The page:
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Leap Year Lessons: How to Pause for a Disappearing Day

New global study reveals generational and global perspectives on the value of travel and time

New global study reveals generational and global perspectives on the value of travel, inspiring Four Seasons to create experiences big and small that make the most of every moment

In a year where we have been given one extra day, Four Seasons set out to discover what is most meaningful to travelers, looking at both the value of time off and how we choose to spend that time.

According to a new global study commissioned by Four Seasons, almost everyone surveyed, across geographies and age groups, valued more vacation time over more money if given the choice, reaffirming that time continues to be the greatest luxury of all. The study of adults from the US, UK, China and the *GCC revealed that more than half of Millennials (54 percent), Gen X (53 percent) and Boomers (56 percent) would opt for more vacation days over more compensation.  Only Gen Z – many of whom have the luxury of more time yet seek financial independence – value a raise (62 percent) over more days off (38 percent).

By contrast, the wish list for how we spend our time while travelling is much more universal, spanning all generations surveyed. Reflecting our ongoing quest for fulfilment, travelers of all ages seek meaningful and personally fulfilling experiences, both big and small, that leave them feeling more interested in different cultures, more engaged with the world, and more deeply connected to themselves and others.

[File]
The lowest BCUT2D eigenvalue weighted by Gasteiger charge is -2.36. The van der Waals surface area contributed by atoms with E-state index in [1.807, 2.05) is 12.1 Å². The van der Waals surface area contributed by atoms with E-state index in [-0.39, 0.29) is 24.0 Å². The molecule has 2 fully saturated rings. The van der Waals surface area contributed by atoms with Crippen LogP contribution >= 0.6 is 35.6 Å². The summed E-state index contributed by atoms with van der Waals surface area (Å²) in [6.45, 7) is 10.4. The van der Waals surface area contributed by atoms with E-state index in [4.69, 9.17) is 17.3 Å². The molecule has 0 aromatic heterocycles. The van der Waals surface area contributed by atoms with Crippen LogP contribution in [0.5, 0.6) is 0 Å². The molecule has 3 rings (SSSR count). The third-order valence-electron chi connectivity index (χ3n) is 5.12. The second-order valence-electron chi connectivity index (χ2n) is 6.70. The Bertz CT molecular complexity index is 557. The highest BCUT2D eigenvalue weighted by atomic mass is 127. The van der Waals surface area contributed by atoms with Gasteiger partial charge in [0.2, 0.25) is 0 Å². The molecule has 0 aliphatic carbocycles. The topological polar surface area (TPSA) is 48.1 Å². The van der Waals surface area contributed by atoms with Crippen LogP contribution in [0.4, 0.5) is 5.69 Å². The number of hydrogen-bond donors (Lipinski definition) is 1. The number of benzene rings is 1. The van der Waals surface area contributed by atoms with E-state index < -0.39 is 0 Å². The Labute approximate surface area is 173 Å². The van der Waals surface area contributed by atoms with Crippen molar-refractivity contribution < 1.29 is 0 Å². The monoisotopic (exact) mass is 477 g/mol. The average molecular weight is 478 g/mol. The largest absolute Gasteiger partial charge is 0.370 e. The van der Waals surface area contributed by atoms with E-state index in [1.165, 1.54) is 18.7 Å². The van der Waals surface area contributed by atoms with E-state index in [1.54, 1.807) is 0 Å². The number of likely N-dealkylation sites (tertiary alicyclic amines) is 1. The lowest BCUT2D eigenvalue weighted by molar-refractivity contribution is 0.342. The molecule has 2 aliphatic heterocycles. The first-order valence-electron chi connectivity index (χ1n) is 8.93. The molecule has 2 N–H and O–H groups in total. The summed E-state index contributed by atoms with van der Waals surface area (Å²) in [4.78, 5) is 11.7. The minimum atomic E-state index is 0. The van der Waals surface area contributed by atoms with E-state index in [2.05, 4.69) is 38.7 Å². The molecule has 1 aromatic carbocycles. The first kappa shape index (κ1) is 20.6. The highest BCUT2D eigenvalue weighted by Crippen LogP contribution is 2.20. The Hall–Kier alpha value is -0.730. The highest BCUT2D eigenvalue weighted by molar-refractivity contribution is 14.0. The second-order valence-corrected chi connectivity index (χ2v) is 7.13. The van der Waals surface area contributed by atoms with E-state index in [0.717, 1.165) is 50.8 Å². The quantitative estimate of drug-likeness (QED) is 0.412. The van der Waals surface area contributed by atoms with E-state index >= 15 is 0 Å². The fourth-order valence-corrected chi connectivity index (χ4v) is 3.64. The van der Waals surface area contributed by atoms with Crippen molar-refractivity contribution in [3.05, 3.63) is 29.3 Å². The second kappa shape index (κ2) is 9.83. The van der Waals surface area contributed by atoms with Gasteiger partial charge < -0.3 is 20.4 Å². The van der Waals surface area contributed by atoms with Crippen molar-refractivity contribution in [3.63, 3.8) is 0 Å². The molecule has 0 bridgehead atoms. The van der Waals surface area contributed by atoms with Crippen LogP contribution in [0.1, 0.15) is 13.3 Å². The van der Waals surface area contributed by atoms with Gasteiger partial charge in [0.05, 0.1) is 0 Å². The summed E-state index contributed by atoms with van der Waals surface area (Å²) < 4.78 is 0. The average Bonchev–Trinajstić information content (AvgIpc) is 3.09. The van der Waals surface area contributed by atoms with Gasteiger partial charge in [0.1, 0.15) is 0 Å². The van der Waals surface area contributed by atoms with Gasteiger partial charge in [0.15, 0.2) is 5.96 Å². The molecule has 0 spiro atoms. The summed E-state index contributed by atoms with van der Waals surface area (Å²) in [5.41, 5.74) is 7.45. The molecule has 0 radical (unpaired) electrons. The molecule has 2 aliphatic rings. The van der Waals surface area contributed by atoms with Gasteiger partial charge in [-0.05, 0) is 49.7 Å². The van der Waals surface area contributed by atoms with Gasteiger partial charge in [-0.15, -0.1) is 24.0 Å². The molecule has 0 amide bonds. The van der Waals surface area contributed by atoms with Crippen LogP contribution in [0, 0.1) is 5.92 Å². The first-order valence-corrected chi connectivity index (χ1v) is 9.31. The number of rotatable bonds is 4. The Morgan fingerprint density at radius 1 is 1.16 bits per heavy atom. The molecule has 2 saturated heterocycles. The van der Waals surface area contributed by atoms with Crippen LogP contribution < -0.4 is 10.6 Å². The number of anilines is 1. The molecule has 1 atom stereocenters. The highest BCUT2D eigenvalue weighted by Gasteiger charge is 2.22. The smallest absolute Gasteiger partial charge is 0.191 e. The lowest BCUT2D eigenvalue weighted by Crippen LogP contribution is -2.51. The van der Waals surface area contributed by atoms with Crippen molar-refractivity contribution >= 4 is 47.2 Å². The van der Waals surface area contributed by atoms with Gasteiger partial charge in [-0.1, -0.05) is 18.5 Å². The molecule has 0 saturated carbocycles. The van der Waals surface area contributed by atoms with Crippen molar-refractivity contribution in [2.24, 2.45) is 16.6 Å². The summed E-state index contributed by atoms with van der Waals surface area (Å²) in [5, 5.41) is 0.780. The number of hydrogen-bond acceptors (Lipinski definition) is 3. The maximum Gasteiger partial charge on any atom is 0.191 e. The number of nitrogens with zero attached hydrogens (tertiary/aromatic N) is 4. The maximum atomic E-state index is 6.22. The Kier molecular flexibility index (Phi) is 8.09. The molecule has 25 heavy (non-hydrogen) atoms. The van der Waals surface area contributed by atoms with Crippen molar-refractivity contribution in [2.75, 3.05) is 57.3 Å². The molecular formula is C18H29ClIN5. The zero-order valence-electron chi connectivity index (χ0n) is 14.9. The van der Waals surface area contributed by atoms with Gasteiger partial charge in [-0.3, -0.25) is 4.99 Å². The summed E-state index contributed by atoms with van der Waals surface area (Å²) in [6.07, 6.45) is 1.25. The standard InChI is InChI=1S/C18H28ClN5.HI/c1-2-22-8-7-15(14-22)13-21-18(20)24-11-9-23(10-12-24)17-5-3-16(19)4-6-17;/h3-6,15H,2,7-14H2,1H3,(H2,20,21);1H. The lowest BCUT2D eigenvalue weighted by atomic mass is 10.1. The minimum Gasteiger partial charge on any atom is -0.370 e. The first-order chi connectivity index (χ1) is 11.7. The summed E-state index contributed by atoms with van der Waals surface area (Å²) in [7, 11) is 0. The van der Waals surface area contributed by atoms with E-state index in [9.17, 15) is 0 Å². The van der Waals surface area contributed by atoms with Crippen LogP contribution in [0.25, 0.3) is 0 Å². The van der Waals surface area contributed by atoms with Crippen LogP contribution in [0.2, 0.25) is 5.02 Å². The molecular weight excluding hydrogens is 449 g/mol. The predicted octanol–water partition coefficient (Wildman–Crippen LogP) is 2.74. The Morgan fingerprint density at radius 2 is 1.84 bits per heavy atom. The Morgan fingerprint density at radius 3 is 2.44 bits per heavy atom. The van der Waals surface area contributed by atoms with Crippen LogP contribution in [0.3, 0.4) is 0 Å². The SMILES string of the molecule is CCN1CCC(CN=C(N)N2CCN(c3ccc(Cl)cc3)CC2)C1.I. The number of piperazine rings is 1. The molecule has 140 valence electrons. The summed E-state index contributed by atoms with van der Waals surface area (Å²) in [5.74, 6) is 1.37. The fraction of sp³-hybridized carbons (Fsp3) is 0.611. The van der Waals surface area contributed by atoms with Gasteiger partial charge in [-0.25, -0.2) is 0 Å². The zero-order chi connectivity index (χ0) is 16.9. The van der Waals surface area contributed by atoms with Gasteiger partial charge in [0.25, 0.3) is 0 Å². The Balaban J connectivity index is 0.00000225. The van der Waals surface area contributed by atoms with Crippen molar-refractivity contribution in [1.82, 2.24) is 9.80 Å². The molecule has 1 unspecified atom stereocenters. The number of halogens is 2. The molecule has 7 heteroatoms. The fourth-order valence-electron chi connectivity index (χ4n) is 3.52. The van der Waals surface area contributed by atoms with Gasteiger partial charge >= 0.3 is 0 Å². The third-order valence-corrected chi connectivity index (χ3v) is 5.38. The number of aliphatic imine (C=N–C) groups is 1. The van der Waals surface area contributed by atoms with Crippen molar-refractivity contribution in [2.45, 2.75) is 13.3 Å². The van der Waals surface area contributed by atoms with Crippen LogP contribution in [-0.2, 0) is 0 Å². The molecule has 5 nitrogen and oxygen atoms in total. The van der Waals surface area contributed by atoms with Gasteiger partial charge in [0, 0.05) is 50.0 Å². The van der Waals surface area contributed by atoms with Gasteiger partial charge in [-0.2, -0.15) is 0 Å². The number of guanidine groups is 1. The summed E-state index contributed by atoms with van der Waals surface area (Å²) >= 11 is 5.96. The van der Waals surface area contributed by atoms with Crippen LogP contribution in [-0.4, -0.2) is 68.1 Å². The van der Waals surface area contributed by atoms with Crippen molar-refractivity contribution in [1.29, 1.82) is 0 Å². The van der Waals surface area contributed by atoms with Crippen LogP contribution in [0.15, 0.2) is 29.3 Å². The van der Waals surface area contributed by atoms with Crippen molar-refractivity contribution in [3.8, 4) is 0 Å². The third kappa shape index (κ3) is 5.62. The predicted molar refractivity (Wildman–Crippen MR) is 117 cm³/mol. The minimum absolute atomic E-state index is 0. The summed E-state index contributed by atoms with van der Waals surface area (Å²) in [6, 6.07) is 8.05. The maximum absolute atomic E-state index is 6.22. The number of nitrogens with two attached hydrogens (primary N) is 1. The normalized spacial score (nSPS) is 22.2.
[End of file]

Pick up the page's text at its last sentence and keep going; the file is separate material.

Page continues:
“Today’s travelers are seeking purpose through authentic experiences, returning home with a different understanding of the world around them,” says Christian Clerc, President, Global Operations, Four Seasons Hotels and Resorts.

What Comfort Zone?

Travel can often lead us to do things we never dreamed possible, casting aside our daily routines so that we can experience the world differently. When it comes to life post-vacation, the key to “coming home different” might be taking part in transformative experiences that push us and broaden our horizons.

The survey found that younger travelers – Millennials and Gen Z – are bigger risk-takers compared to Boomers; however, nearly all (95 percent) respondents agreed that a vacation is when they would be most likely to step outside of their comfort zone. In fact, more than a third of travelers have done something while on holiday that they didn’t know they could, like trying a new sport or learning a new skill to challenge themselves mentally and physically. This is particularly true for respondents in China, where two-thirds (66 percent) of Chinese adults surveyed say their travel style is better described as “getting out of their comfort zone” versus other markets (45 percent).

Come Home Different

Collectively, we see the world differently after having been on vacation, with travel offering us time to reflect, be our best selves and embrace new ways of thinking. Reinforcing the notion of a “post-vacation glow,” more than half (51 percent) of global respondents noted feeling more motivated, more optimistic (46 percent) and more patient at work (42 percent) after a holiday.